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5 Common Mistakes You’re Making With Your Email Signature

Don't be stale. Your email signature should have some fun! (But not too much fun.)

5 Common Mistakes You’re Making With Your Email Signature

[Image: Flickr user Jim Hammer]

If your subject line is lame, your email doesn’t get read. The average person receives more than 50 emails a day and a quarter of us receive more than 100, according to a 2012 study by the software company Varonis Systems.

So let's assume you’ve made the cut and your email has been opened, there’s an often-overlooked element you may want to rethink—your signature at the bottom on the email. It can be your opportunity to leave a lasting impression.

"It’s easy to forget that once the reader gets through the subject line and body of your email, there’s one more chance to stand out," says personal brand expert Melissa Cassera of Cassera Communications. "I look at the email signature as an extra chance to sparkle and delight."

Ron Cates, director of new market development for email marketing provider Constant Contact, agrees that the signature line is important: "It’s a great marketing opportunity, but it’s a concise one," he says. "If it’s misused, it can backfire."

Cassera and Cates say the best way to optimize your email signature is to avoid one of its five common mistakes:

1. Including every possible way to contact you.

With multiple phone numbers, email addresses, websites, and social media networks, it can be tempting to cover the bases and include all forms of contact. Cassera says this is a mistake.

"It’s overwhelming," she says. Instead, give one or two of the best ways to reach you. You can even add a sentence letting the reader know the quickest way to reach you. For example, Cassera ends her emails with "Twitter is the quickest way to my heart," and she includes her ID.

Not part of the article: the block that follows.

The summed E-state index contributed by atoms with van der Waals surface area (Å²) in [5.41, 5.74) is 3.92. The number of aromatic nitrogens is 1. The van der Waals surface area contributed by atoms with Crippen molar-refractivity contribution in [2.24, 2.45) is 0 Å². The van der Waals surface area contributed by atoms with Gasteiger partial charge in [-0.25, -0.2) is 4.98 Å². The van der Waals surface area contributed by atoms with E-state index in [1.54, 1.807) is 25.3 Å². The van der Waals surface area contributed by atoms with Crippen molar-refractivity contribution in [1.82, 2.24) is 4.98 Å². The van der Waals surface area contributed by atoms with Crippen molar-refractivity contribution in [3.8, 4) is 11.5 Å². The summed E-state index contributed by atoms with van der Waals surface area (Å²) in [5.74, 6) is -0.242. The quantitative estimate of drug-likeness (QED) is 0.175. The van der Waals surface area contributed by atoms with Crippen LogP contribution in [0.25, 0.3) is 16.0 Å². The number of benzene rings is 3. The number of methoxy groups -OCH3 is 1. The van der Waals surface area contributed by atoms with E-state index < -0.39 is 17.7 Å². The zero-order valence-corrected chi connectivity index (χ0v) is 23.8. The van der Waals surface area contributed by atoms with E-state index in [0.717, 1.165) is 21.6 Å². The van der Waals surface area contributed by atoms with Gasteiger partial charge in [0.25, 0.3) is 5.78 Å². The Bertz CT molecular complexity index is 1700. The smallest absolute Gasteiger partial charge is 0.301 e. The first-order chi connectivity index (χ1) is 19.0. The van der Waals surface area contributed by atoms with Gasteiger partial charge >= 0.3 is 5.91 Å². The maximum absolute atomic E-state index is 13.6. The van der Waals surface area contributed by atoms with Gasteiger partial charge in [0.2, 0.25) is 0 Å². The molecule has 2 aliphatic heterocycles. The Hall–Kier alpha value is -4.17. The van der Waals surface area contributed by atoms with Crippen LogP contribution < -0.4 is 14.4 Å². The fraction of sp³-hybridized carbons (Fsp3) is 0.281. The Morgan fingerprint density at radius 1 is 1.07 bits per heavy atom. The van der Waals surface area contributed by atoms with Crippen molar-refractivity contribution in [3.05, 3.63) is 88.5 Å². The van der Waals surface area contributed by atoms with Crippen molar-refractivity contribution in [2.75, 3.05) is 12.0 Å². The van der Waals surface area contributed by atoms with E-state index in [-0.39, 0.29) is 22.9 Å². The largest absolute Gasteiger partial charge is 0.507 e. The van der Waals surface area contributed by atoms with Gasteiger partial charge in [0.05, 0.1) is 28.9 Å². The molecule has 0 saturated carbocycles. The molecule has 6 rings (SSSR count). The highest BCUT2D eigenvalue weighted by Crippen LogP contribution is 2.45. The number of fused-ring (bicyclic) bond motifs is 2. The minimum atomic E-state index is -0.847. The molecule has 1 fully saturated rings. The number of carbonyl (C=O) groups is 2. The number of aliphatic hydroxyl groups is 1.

Cates says that too much contact information comes across as desperate. It can also be confusing. "Unless you have a retail store or office, it doesn’t make sense to put physical address in your signature," he says. "Include one or two social icons but not all of them. The more choices you offer, the less likely any of them will be clicked."

2. Using an image as your signature.

Some email providers or devices have default settings that block images in emails. If your signature is an image that includes your name, title, and logo, you run the chance that the recipient won’t see anything.

Cates says if you want to include an image, always use alt text behind it so the recipient doesn’t see a blank box. "There’s nothing worse than an email with an unreadable signature," he says.

3. Not designing for the small screen.

At least half of recipients read emails on their mobile device, says Cates. This means your signature is being shown on a smaller screen.

"Make sure everything is ‘thumbable,’" he says. "The thumb is the new mouse. If the recipient can’t easily put their thumb on your link, your email will get deleted."

He also says to pay attention to the font. "On a mobile device, reading speed is slower," he says. "Use san serif font with a point size of 11 to 14. Usability always takes precedence over design."

4. Including irrelevant information.

If you have a blog or a business, you probably want to grow your readership. It can be a good idea to include a link to your site in your email signature, but make sure your content is relevant to the person receiving the email.

"If I’m going to link to blog post, for example, it should be current," says Cates. "Sending someone to a page that hasn’t been updated in months could backfire. It sends the message that you’re not serious."

5. Having a stale sign off.

Cassera says traditional closings, such as "Sincerely," "Best" and "Take care," are fine and follow general rules of business etiquette, but they won’t get you noticed. Instead, she suggests injecting your personality. Are you bubbly and fun? Snarky? Silly? Use these traits to your advantage and end your emails in a surprising way.

"We tend to water down our personalities in order to fit a mold of what’s professional, but what’s professional is an arbitrary idea," she says. "If someone is offended in your signoff, you probably wouldn’t want to work with or for them."

Cassera ends her emails with, "To your sizzle, spark, and stardom." She says when she allowed her personality to shine through her correspondence, her business took off.

"You always want to leave the person excited to respond to you," she says. "Most of the people who respond to me remark on my unique closing."

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